Perhaps the skin in between your toes is itchy. Or the skin on the sides of your feet is flaking and irritated.
These are classic signs of athlete’s foot. Doctors call it tinea pedis and it’s a common fungal infection, affecting 15 to 25 percent of people at any one time.
“It’s flaky, dead skin overlying redness,” says Adam Friedman, a dermatologist at George Washington University School of Medicine and Health Sciences. Skin between the toes may look white and soggy, the soles of the foot are more likely to be dry and flaky, and reddening and blistering can appear anywhere.
Still, it might be something else; psoriasis and eczema can look a lot like athlete’s foot.
So how can you be sure you have athlete’s foot? Do you need to see a doctor?
Even when the itching and burning symptoms are very mild, the condition is unsightly. Also, the fungus can invade the nail — and nail fungus is much harder to treat, says Shari Lipner, a dermatologist at Weill Cornell Medicine.
But you don’t necessarily need to see a doctor. It’s OK to try an over-the-counter product on your own. Look for those that contain an antifungal medication such as terbinafine (Lamisil), clotrimazole (Lotrimin), tolnaftate (Tinactin), miconazole (Micatin), or undecylenic acid (Cruex). Other products, such as those containing tea tree oil or “natural” salts, have little evidence to back their use.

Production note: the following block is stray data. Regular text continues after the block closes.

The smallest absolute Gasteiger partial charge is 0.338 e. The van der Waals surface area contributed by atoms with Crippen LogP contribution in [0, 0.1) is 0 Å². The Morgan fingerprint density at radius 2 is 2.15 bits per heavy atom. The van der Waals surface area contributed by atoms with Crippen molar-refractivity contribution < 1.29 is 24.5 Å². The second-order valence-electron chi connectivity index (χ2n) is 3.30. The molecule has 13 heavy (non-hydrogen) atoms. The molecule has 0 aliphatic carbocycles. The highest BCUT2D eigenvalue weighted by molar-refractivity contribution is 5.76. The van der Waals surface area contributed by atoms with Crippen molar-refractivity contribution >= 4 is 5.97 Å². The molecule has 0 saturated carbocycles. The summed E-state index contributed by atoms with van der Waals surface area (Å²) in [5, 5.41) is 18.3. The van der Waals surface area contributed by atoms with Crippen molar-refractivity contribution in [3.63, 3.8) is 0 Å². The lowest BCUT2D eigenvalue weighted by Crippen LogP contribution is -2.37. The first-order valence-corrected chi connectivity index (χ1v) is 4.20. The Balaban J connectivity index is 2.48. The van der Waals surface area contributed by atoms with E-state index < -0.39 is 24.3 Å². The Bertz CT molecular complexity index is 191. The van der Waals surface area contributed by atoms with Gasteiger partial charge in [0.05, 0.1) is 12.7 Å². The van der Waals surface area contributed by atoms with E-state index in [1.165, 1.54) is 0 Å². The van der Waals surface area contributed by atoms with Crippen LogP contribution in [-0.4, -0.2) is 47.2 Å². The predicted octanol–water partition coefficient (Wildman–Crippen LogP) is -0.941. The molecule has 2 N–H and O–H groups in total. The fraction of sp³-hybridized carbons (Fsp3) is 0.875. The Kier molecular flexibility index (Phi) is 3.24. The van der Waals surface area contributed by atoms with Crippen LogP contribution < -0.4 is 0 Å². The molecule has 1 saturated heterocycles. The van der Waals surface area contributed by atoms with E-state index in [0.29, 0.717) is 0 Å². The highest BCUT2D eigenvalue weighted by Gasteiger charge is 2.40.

“Generally, we recommend treating for about a month,” Lipner says.
But if your symptoms don’t improve after a couple of weeks, you should probably see a doctor.
Dermatologists can diagnose athlete’s foot by taking fungal cultures or doing a two-minute in-office procedure, called a potassium hydroxide (KOH) test. The fungi involved are usually one of two species of Trichophyton.
“Our skin cells are foie gras to them,” Friedman says. “These organisms just like the top layer of skin.” But when fungus take up residence on the surface, he says, “They can open the door to bacteria and other infections to cross the barrier.”
Once you’ve rid yourself of athlete’s foot, take preventive measures. Lipner advises wearing flip flops on pool decks and in locker room showers, wearing moisture-wicking socks and keeping your nails short.
“Probably the biggest risk factor is a family member with athlete’s foot,” Lipner says. “Genetics may play a role, but exposure is the key thing.”
Keeping your feet clean and dry is important, especially if you wear closed shoes and if you exercise. “Running shoes are petri dishes — dark, warm and salty,” Friedman says, ideal for fungal growth.
Fungus in our environment is looking for a way to latch on, and dry, cracked skin offers that opportunity. So moisturizing your feet regularly can help.
If you’re prone to athlete’s foot or have a history of nail fungus, Lipner recommends daily treatment with a drugstore antifungal product. It reduces your chance of recurrence threefold, she says.
“Athlete’s foot tends to be a chronic condition,” Lipner says. “Expect it to come back. Expect to treat it again.”
— Jill U. Adams, The Washington Post